Perhaps it’s idealistic to say that art and wine are both examples of humans striving to connect on a deeper level with the world around us. But as someone who has devoted much time and love to both subjects (before becoming a master of wine, I was a paint-splattered art major at Yale), I believe the bond is genuine. However, the sheer proliferation of projects in this space—too many of them superficial and mercenary— makes me wary whenever I hear about another “art-wine” concept.
One that was recently brought to my attention is Donum, the Sonoma, California, estate of Danish fashion entrepreneur Allan Warburg and his Beijing-born wife, Mei. The globetrotting pair is well known in Hong Kong, where they now reside, as prominent collectors of Chinese and international contemporary art, which they’ve been accumulating since their days foraging the fertile studio scene of early 2000s Beijing. Their foray into winery ownership is more recent, officially starting in 2011 when they purchased the decade-old pinot noir estate Donum. A few years in, they began to transform the property with a rapidly multiplying proliferation of important site-specific sculptures, now about 40 in number, including a Yayoi Kusama pumpkin and a sculpture by Anselm Kiefer, Mohn und Gedächtnis (Poppy and Memory), in the shape of an abandoned aircraft.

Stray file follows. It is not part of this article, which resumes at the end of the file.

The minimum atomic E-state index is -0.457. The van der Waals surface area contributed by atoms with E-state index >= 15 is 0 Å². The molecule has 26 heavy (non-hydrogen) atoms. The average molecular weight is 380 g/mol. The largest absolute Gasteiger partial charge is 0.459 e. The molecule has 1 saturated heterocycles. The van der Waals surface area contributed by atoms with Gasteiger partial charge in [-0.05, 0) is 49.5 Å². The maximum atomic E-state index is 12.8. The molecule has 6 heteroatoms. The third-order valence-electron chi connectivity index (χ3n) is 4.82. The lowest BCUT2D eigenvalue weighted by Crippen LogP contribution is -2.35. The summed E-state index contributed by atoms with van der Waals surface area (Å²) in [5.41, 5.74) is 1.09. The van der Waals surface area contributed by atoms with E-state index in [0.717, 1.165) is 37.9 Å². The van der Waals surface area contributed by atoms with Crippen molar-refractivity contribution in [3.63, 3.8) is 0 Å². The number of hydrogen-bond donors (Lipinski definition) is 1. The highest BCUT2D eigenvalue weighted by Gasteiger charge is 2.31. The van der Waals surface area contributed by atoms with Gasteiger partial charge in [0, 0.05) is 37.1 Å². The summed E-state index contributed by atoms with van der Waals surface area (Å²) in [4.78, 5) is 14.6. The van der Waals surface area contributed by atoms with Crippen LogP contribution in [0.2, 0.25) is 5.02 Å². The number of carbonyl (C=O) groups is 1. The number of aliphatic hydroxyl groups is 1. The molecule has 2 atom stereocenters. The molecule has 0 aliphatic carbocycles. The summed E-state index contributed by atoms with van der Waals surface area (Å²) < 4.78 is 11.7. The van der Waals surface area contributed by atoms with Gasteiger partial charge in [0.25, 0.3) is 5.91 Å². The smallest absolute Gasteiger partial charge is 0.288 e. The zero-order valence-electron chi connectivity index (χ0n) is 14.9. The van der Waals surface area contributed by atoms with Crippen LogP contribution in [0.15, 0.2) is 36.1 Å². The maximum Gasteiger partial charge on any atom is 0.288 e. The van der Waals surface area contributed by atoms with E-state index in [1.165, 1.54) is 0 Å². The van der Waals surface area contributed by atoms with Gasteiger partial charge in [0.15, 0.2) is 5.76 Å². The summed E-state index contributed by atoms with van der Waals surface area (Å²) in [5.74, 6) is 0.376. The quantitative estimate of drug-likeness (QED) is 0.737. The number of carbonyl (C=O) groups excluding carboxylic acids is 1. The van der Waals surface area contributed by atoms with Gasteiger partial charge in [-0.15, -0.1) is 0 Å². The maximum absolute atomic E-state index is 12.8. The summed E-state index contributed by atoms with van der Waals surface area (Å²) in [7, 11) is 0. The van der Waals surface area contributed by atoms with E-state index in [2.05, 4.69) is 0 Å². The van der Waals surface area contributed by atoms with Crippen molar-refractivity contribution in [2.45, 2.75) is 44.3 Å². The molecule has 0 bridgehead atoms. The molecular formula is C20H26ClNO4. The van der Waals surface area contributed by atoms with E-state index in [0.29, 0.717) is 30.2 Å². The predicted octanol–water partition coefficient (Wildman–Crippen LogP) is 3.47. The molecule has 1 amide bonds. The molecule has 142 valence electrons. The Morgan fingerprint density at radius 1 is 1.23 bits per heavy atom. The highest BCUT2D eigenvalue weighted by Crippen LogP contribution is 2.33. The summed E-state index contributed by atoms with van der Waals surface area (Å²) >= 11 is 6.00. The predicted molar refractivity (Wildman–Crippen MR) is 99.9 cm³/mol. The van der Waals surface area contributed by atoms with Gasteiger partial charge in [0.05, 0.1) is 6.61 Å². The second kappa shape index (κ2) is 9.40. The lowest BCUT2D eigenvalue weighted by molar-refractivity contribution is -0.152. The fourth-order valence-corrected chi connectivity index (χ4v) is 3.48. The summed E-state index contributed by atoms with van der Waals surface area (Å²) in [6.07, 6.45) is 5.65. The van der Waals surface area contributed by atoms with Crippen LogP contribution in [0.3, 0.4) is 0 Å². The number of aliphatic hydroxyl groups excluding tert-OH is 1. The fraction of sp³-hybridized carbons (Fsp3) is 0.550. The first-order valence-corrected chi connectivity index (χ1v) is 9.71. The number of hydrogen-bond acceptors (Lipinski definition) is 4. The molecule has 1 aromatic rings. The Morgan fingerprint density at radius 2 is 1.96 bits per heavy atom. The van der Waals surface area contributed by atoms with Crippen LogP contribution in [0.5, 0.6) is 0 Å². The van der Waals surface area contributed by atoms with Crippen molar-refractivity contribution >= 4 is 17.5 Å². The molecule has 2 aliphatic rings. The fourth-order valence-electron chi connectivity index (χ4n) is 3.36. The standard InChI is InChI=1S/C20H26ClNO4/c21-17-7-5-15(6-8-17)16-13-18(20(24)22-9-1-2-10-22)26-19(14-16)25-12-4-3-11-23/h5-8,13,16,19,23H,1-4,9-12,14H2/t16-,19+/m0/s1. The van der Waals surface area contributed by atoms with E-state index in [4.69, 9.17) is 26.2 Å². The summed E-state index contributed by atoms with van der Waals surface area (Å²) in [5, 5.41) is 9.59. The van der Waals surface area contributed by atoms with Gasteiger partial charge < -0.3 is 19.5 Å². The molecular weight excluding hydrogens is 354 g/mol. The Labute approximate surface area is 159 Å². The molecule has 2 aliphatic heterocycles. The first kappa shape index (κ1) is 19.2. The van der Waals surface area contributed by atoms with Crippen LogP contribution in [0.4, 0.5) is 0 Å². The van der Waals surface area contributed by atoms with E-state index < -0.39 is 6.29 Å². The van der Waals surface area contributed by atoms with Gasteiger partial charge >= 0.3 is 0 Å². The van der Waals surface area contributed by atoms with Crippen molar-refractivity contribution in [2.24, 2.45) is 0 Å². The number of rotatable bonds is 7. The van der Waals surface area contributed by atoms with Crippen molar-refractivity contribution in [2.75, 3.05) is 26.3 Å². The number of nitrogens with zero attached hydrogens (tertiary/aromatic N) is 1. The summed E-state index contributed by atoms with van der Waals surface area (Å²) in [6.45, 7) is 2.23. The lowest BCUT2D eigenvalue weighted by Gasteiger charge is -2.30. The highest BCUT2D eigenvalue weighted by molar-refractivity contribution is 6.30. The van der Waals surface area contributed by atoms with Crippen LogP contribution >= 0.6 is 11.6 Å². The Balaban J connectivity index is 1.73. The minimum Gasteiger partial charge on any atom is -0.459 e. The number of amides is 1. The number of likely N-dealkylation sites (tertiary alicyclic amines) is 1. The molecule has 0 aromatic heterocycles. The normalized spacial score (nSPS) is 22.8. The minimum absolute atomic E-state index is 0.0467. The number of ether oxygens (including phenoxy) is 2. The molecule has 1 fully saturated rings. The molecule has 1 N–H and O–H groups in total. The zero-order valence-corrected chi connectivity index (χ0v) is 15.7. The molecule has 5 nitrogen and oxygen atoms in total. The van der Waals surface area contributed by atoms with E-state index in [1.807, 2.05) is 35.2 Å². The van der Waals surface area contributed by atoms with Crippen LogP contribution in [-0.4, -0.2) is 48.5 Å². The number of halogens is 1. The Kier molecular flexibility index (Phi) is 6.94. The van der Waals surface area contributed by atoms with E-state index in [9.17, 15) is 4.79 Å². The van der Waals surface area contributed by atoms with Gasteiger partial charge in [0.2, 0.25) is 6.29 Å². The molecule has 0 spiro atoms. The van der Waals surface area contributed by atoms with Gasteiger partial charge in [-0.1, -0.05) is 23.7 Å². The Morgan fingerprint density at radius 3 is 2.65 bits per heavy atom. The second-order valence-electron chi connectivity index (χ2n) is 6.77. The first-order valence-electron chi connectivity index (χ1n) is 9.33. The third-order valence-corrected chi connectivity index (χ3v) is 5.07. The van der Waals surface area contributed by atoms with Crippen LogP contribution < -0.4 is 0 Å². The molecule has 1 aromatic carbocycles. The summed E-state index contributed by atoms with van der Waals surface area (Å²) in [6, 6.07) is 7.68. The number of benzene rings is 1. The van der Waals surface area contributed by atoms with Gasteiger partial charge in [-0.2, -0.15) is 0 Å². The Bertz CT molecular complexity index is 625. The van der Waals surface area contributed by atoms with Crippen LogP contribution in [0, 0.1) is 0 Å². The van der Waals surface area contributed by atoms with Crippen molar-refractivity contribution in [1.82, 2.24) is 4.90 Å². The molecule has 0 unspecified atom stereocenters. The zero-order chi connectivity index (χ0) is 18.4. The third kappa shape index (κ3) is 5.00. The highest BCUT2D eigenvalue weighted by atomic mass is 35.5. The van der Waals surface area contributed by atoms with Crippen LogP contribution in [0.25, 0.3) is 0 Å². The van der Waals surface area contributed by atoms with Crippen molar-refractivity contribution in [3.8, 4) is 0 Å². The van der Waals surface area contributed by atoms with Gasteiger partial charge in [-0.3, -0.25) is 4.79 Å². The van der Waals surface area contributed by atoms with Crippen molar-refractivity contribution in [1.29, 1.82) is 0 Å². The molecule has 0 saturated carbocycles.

The idea that opening a vineyard-and-art destination was a savvy business decision draws a wry chuckle from Warburg, who says, “It makes no commercial sense to invest in all this art; then you add the wine …”
To be fair, the Warburgs’ initial decision to purchase Donum was rational enough. Warburg’s brother Carsten had been Donum’s Danish importer, so Allan liked and knew the wine very well. When they learnt it was for sale at a very reasonable price, the couple bought the troubled estate out of German receivership with some minority partners sight unseen. It seemed like a promising investment, expected to rise appreciably in value by the time they sold it in five to ten years’ time. The moment they visited the roughly 80 windswept, sun-burnished hectares of California dreaminess about a year later, Warburg notes, “It was not for sale any more.”
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